1100 13th Street, NW, Suite 750Washington, DC 20005202.887.6400Customer Service: 800.544.0155
All Contents © 2019The Kiplinger Washington Editors
See All Authors »
Piershale Financial Group
Mike Piershale, ChFC, is president of Piershale Financial Group, a wealth management firm in Barrington, Illinois. With more than 30 years of experience, Mike has extensive knowledge in key areas of financial planning and works with clients on retirement and estate planning, portfolio management and insurance needs. In addition, his widespread knowledge on tax planning allows him to highlight opportunities for maximizing tax reduction strategies.
If you're close to retirement, the pressure is on because you don't have much time to bounce back from something like a job loss or divorce.
See More From: Building Wealth
Children and grandchildren inheriting traditional IRAs could quickly find themselves in the top 37% tax bracket thanks to changes ushered in by the Tax Cuts and Jobs Act.
No one likes to pay taxes unnecessarily, but that's what a lot of people who inherit IRAs end up doing. Failing to track down the IRA basis associated with an inheritance can be a costly mistake.
It's about as fun as herding cats, but rounding up all your IRAs and 401(k)s into just one or two accounts can really simplify your financial life.
As seniors weigh their prescription drug coverage during annual enrollment, it pays to review the basics of how it works, how much it costs and how the "doughnut hole" may affect them.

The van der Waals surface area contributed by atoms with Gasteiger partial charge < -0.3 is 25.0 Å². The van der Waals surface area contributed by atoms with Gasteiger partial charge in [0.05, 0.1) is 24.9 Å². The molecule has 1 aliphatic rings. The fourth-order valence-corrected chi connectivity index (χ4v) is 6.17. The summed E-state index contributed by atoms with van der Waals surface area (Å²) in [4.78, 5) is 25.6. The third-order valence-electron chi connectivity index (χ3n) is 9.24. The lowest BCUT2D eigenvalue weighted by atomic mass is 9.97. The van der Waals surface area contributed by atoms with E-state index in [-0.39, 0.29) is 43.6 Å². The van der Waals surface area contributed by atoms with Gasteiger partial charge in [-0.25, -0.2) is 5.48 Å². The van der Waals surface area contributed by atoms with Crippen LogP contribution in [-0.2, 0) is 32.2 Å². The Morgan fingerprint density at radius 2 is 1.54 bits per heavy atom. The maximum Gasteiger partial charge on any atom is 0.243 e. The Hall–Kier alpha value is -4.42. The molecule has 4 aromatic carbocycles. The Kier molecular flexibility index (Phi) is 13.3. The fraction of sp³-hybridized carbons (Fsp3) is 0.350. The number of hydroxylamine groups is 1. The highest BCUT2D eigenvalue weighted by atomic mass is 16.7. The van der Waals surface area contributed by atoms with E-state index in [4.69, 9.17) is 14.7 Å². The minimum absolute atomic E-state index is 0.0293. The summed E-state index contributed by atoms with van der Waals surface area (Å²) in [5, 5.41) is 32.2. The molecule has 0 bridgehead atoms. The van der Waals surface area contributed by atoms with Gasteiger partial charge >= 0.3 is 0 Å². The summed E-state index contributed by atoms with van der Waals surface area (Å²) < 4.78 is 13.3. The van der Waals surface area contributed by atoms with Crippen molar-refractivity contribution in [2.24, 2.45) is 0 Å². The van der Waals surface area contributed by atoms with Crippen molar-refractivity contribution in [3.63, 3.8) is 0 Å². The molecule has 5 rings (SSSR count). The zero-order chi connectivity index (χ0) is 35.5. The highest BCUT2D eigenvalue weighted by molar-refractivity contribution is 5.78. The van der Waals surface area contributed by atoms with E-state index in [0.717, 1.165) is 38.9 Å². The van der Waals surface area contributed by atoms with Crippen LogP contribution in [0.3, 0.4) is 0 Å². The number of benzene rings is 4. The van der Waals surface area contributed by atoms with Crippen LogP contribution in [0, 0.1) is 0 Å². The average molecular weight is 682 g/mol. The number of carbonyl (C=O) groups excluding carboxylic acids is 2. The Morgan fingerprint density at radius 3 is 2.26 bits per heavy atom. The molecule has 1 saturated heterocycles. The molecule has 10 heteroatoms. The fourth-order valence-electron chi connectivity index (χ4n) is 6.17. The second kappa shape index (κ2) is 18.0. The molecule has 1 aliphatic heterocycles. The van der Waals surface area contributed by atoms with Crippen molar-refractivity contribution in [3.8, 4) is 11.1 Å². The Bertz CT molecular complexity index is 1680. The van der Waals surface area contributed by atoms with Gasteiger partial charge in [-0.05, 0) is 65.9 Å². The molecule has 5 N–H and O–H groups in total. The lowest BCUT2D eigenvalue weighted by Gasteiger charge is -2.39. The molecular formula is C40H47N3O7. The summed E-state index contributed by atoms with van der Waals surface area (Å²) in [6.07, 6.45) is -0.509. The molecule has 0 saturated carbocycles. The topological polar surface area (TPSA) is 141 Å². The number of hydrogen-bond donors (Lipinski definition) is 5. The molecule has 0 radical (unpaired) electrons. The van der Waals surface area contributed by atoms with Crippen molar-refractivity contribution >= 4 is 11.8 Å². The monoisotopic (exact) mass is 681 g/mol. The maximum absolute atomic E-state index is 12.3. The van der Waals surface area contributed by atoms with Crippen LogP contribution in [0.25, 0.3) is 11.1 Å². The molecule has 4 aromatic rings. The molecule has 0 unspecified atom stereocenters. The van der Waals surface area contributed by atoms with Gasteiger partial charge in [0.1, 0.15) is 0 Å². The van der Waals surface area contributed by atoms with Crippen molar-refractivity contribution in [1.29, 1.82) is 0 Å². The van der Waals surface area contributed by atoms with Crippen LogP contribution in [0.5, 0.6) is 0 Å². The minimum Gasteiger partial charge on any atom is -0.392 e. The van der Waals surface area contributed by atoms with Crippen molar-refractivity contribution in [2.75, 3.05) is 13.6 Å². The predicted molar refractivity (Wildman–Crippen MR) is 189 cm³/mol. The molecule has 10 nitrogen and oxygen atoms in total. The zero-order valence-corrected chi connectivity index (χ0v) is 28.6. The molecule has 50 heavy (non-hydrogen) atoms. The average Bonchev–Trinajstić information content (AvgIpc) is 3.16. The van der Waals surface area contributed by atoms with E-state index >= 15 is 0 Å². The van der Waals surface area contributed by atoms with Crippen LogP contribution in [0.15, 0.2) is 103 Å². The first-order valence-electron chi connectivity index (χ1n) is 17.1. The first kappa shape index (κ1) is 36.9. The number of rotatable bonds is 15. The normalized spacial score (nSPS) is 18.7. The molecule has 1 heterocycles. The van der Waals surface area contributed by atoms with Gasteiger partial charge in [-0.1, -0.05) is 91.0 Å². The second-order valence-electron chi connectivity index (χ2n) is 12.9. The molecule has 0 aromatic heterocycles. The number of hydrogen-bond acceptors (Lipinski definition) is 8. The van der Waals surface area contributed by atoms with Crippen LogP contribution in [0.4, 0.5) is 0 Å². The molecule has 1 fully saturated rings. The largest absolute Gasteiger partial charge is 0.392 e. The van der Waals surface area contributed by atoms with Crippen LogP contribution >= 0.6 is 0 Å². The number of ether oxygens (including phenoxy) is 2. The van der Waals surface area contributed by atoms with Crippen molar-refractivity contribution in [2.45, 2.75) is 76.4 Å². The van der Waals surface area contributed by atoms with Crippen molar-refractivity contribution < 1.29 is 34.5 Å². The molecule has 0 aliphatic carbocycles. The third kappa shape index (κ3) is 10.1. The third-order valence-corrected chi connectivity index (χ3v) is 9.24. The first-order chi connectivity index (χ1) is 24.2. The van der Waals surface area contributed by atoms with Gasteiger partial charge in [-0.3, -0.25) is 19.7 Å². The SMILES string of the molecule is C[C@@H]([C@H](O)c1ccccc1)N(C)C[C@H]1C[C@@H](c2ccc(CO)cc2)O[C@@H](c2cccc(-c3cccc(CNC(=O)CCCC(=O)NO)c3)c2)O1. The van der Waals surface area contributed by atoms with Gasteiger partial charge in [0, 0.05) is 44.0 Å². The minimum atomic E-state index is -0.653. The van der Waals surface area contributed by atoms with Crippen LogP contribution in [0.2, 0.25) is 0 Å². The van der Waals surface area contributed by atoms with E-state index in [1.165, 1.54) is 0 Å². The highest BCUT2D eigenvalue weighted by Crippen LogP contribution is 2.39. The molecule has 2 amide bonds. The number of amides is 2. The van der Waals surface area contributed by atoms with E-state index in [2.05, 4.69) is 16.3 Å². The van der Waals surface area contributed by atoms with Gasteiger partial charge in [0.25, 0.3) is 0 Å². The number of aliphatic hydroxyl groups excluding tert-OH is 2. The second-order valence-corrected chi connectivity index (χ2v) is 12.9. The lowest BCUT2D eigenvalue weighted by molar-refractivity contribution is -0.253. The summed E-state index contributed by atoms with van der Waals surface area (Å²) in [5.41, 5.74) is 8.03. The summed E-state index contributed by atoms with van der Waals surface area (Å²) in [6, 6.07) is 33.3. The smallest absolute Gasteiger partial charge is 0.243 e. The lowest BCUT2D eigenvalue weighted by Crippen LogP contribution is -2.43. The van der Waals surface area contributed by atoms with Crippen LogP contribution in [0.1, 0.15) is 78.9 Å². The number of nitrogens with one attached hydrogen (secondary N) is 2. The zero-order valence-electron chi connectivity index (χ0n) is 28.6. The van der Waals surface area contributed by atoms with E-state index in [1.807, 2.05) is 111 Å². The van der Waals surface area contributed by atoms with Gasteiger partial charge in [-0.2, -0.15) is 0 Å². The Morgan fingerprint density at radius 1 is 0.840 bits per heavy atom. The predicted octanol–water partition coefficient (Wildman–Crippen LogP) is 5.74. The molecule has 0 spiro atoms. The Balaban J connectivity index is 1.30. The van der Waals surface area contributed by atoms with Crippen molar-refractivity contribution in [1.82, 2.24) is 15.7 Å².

The time to get ready is well before the time comes. Here's how to approach some important talks and what you need to cover.
A smaller home, with fewer possessions to weigh you down and lower bills to boot: What's not to like? For many folks, downsizing makes a lot of sense, but there are a few points to consider.
You're busy enjoying retirement and you just plain forget to take your required minimum distribution. Or you do the math wrong. It could be a costly mistake. Here's how to fix it.
Romance aside, you may want to delay your wedding date (or divorce, if that's the case) to get the best Social Security benefit possible.
If your company offers you the opportunity to invest in its stock, it could come with some significant tax benefits and growth prospects.
If you don't like paying taxes, health savings accounts could be a way to save for your health costs… and for retirement, too.
For small-business owners (and their employees) SIMPLE IRAs can be a slam-dunk at tax time.
If you have a moderate or low income but earn a lot in interest and dividends from investments that you don't need for living expenses, here is one way you may be able to lower your tax bill.
Just because you don't bring home a paycheck doesn't mean you're not working. You can get a Social Security check just like any other worker. Here's how.
The five-year period from age 65 to 70 offers a unique opportunity for many to potentially save tens of thousands through Roth IRA conversions.
Donate stocks instead of cash to maximize your contribution, as well as your tax savings.
Financial adviser Mike Piershale sees market losses coming and recommends you consider paring back.